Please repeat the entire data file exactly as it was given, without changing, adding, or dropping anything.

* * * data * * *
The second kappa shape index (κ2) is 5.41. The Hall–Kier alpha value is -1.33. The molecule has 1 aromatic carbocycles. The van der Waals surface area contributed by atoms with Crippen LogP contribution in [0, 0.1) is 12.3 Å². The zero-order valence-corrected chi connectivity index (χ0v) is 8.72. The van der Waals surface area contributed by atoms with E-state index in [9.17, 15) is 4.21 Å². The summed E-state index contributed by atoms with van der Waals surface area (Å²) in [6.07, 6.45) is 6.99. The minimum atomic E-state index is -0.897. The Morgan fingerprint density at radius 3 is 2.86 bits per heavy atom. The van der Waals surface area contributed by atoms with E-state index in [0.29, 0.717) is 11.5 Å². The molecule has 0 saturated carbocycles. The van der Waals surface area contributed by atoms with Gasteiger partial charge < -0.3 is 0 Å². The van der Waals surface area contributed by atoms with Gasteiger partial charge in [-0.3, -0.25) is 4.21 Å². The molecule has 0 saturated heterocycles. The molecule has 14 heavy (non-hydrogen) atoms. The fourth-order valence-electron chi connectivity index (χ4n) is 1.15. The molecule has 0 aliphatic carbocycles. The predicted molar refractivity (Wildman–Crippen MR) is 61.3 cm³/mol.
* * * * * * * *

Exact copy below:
The second kappa shape index (κ2) is 5.41. The Hall–Kier alpha value is -1.33. The molecule has 1 aromatic carbocycles. The van der Waals surface area contributed by atoms with Crippen LogP contribution in [0, 0.1) is 12.3 Å². The zero-order valence-corrected chi connectivity index (χ0v) is 8.72. The van der Waals surface area contributed by atoms with E-state index in [9.17, 15) is 4.21 Å². The summed E-state index contributed by atoms with van der Waals surface area (Å²) in [6.07, 6.45) is 6.99. The minimum atomic E-state index is -0.897. The Morgan fingerprint density at radius 3 is 2.86 bits per heavy atom. The van der Waals surface area contributed by atoms with E-state index in [0.29, 0.717) is 11.5 Å². The molecule has 0 saturated carbocycles. The van der Waals surface area contributed by atoms with Gasteiger partial charge < -0.3 is 0 Å². The van der Waals surface area contributed by atoms with Gasteiger partial charge in [-0.3, -0.25) is 4.21 Å². The molecule has 0 saturated heterocycles. The molecule has 14 heavy (non-hydrogen) atoms. The fourth-order valence-electron chi connectivity index (χ4n) is 1.15. The molecule has 0 aliphatic carbocycles. The predicted molar refractivity (Wildman–Crippen MR) is 61.3 cm³/mol.